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What is a friendly society?

The original Friendly Society was a successful fire insurance association in London. Its name was adopted throughout the UK to describe every kind of mutual aid organisation.

At its very simplest, a friendly society was a club. The members shared an agreed risk by each paying a fee. The club could last for as little as one year or in perpetuity.

The agreed risk could take many forms. It could be the death of a cow or the cost of a funeral, or periodic sickness payments, an annuity or even a regular old age pension.

The club could be a few villagers or neighbours in a street up to a membership of millions spread through the United Kingdom and even wider.

The fee might be a once-and-only entry payment or a regular weekly, monthly or quarterly subscription. It might be pennies or pounds. It might vary according to the age or sex of the member.

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At the end of the nineteenth century friendly societies provided most insurance, benefits and pensions in the UK. Their members could be counted in the millions. Thousands of different societies were spread right though the land.

Today there are only a few survivors. The Welfare State took away the reason for most friendly societies. Once there was no reason for new members to join, the societies got smaller and then began to disappear as their membership aged. The survivors, including the great mutual insurance companies and building societies, are those that were able to offer something more than benefits.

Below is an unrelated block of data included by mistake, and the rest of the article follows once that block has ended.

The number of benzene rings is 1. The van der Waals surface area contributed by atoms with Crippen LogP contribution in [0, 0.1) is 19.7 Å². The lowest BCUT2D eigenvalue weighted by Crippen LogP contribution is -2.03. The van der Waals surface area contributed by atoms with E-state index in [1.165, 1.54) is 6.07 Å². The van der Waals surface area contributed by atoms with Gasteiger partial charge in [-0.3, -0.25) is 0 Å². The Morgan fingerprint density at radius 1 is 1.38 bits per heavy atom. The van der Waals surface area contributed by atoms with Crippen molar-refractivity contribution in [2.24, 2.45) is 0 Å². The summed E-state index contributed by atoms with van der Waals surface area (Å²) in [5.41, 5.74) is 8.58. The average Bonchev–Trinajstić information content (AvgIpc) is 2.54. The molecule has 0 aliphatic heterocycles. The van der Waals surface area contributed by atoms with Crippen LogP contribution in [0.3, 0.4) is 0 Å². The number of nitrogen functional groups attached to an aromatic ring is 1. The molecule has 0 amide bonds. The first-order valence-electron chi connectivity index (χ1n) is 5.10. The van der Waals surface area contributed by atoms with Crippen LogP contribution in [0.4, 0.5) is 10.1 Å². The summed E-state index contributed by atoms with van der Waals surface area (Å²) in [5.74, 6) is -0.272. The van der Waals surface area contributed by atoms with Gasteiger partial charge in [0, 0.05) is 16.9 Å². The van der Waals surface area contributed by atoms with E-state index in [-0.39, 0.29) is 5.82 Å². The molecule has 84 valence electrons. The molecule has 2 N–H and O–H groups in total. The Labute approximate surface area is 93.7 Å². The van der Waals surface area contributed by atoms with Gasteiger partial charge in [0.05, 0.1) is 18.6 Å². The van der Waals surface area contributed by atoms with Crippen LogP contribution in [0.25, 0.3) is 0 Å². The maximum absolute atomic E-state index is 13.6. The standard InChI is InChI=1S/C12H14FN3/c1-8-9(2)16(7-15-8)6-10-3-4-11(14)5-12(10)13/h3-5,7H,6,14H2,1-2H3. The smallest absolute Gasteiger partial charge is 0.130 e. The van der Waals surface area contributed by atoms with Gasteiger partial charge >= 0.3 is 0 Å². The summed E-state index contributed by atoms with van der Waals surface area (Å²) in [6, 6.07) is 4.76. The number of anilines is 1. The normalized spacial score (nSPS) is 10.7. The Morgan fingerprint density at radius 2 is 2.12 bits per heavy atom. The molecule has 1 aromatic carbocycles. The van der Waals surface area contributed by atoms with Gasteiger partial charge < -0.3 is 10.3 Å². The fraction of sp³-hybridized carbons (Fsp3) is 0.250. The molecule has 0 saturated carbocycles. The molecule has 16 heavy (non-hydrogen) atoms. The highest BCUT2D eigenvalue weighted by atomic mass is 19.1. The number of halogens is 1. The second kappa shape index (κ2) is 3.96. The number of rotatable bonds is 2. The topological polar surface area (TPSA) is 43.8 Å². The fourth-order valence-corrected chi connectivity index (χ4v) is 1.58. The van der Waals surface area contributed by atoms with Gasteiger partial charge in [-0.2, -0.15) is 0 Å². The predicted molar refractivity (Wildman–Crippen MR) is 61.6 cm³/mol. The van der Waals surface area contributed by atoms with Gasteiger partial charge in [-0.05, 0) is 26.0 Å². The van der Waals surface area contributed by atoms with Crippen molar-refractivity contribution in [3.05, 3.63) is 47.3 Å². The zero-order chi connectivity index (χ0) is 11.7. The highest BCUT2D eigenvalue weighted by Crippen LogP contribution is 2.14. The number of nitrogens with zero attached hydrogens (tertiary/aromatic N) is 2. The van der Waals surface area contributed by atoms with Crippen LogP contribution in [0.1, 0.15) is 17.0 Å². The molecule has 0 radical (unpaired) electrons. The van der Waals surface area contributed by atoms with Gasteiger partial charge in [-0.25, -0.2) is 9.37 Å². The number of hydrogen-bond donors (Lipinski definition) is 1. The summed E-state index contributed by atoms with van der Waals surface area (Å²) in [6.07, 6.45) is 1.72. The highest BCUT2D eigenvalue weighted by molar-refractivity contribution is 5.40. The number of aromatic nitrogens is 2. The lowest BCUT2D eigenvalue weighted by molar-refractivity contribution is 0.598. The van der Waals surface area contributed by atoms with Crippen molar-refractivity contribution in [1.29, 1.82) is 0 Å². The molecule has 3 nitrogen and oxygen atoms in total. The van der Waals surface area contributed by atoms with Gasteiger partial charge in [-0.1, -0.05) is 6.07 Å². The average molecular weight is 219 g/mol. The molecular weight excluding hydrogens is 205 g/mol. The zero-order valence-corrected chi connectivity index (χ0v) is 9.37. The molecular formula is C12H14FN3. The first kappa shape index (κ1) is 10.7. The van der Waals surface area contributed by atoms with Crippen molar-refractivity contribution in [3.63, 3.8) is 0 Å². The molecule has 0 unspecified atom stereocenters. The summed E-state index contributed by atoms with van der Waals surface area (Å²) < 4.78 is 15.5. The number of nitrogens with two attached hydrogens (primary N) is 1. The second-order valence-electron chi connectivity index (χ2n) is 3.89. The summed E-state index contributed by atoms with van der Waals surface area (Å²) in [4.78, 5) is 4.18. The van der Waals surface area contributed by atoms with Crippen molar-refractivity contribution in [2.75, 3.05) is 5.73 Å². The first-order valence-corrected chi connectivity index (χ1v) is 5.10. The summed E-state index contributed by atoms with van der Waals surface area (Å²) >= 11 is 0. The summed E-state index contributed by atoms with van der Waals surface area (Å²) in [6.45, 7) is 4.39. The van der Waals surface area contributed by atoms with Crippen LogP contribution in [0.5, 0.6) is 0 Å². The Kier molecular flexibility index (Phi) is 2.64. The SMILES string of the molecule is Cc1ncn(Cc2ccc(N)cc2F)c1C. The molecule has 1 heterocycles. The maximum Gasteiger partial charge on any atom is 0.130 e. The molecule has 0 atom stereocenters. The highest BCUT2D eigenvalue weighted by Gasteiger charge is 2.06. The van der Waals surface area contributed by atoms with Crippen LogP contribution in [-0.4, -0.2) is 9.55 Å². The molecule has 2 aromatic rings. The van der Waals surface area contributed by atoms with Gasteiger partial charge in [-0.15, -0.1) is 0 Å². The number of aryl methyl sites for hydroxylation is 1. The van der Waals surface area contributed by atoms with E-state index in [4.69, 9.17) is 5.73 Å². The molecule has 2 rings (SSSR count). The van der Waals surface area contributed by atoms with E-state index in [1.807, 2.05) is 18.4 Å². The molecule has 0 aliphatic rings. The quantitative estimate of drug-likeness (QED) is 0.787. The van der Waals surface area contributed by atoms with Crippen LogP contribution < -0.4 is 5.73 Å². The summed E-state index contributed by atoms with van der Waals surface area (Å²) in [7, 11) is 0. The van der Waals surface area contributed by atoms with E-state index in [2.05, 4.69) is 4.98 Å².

A few generations ago almost everybody was a member or at least knew a member of a friendly society. But most friendly societies disappeared so quickly that little is known today of their importance in providing welfare in the nineteenth century - and especially before. Their origins are often mysterious. Historians are hindered by the mythologies invented by many friendly societies and even the wonderful variety of the societies is confusing. Virtually nothing written in nineteenth century society histories can be taken at face value!

However, there is an increasing awareness of the social importance of friendly societies. More and more research is discovering the broad history of the friendly society movement and its place in the social history of the United Kingdom. There are many questions still to answer - about the place of friendly societies in a local community, their effect on the economy, who their members were and how easy or hard it was for them to afford their payments, how the societies were managed and how sound were the actuarial calculations that they used.

This website cannot provide these answers. But it will show some of the diversity of friendly societies of Edinburgh, the Lothians and Fife. We have digitised documents, photographs and artefacts that survive in local libraries and museums. We have only sampled the material that is available. We hope that you find it interesting. If we awaken your interest about a society, your town or a family member then visit one of our partners and see what more awaits. There, you can find out more.

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